THE BRITISH LIBRARY

Untold lives blog

26 June 2014

The talented Mr Fox Talbot Part 4 – Assyriology

Continuing our examination of the many and diverse interests of William Henry Fox Talbot (1800-1877), we look at his 20 year involvement in the field of Assyriology, the study of the history, archaeology and culture of Mesopotamia (present-day Iraq).

In the mid-1840s the archaeological excavation of the ancient cities of Nimrud and Ninevah had unearthed tablets and inscriptions from the Kingdom of Assyria (750-612 BC).  Among other scholars, Sir Henry Creswicke Rawlinson (1810-1895) and Edward Hincks (1792-1866) were instrumental in the decipherment of Assyrian cuneiform script. As Talbot had already published books on etymology and philology and could read almost a dozen languages, including Hebrew, his interest in this new field might have been expected. He published his own translations of inscriptions and exchanged ideas and information with other Assyriologists such as Hincks, Julius Oppert (1825-1905), Edwin Norris (1795-1872) and George Smith (1840-1876).

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Detail of notes made of an inscription in the British Museum, 12 January 1869. MS 88942/1/375  Noc
 

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Talbot’s published translation ‘on an Ancient Eclipse’ (1872). As was his usual practice there are detailed notes accompanying the text.  MS 88942/3/1/13 Noc


Because of the difficulty in deciphering Assyrian cuneiform there was a lot of scholarly scepticism regarding the accuracy of translations. To counter this Talbot came up with a plan. He translated a recently discovered text relating to the Assyrian king Tiglath-Pileser I (c. 1115-1077 BC) and then sent it, sealed, to the Royal Asiatic Society. At his suggestion they invited three other translators, Rawlinson, Hincks and Oppert, to submit their own versions. The four separate translations were then examined by a panel of independent experts who found the texts so similar they concluded that Rawlinson and Hincks’s decipherment was valid and allowed for accurate translations.

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The Royal Asiatic Society publication containing the four translations. MS 88942/3/1/7 

Up until his death in 1877, Talbot worked assiduously revising his translations, eventually publishing over 70 separate papers of his own. He also gave assistance to others. In 1870 when the publication of George Smith’s book on the Assyrian king Assurbanipal (668-627 BC) ran into financial difficulties, Talbot supported the project with £150 of his own money as well as checking and correcting the proofs for the author.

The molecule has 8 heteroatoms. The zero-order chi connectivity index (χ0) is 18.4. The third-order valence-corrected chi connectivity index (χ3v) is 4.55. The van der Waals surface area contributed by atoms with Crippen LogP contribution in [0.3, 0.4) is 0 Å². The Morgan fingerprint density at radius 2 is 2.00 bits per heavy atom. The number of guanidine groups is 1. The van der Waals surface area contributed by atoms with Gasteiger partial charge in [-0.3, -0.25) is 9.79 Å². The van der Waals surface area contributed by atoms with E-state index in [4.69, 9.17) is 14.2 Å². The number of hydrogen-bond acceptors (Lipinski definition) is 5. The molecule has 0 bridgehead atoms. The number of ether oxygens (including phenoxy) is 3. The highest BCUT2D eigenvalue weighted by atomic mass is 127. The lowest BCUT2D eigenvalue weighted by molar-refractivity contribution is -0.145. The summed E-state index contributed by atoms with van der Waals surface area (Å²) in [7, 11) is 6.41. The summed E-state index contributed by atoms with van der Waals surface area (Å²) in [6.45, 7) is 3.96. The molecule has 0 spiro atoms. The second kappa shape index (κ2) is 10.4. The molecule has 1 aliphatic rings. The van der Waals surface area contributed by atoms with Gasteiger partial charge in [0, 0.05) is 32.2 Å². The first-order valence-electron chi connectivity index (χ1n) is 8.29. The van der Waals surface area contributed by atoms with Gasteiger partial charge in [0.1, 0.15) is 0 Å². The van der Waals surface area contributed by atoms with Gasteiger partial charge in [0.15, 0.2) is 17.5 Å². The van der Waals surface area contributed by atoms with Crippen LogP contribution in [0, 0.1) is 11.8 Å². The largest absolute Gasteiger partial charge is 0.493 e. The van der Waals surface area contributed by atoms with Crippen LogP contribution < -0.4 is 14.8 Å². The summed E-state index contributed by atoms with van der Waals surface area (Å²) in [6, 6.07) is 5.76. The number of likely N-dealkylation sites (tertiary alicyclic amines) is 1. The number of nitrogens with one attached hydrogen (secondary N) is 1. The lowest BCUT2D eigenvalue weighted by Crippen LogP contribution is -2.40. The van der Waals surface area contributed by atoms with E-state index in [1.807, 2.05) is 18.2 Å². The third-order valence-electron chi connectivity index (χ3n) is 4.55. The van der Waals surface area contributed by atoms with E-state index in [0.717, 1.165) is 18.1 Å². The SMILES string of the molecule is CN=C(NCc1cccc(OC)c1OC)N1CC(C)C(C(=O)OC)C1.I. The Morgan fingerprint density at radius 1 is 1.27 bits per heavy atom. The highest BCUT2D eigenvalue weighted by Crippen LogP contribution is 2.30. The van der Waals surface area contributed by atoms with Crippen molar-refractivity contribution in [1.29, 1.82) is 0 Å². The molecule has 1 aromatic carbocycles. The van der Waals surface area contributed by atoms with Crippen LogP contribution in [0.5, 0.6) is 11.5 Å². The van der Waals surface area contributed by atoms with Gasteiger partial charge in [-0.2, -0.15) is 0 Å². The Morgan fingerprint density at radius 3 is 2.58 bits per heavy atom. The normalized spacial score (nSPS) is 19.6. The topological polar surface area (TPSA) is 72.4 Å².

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Detail of a note in Talbot’s hand for ‘G Smith’s Assurbanipal’. MS 88942/1/375  Noc

To further promote interest in Assyriology, Talbot co-founded the Society of Biblical Archaeology in 1871 and published a three volume work 'Contributions towards a Glossary of the Assyrian Language’ between 1868 and 1873. So although Talbot saw his work as primarily collaborative he was still acknowledged as one of the four key individuals in early Assyriological studies nearly 20 years after his death.

Talbot-4-5Detail of the first page of the manuscript for ‘The inscription of Darius at Nakshi Rustam’. Of interest is Talbot’s recording of the history of the inscription, crediting three individuals, among them, Niels Ludvig Westergaard (1815-1878) and Rawlinson, with the transcription, publishing, decipherment and translation of the inscription prior to Talbot’s own version. MS 88942/3/1/24  Noc

 

Jonathan Pledge
Cataloguer, Historical Papers  Cc-by

 

Comments

Readers interested in the wonderfully rich Talbot archive at the BL, especially those interested in doing research on the collection themselves, may also find our recent volume a useful resource:

William Henry Fox Talbot: Beyond Photography (Yale University Press, 2013), ed. by Mirjam Brusius, Katrina Dean, and Chitra Ramalingam

The essays in this book are based on recent research into this collection, and they provide historical context for understanding the scope of Talbot's interests and the Victorian networks of science and scholarship in which he participated, and in which his work on photography emerged. There is a chapter on Talbot as an Assyriologist, including the Tiglath-Pileser decipherment event mentioned above, alongside chapters about his work on botany, mathematics, photogravure, and many other topics.

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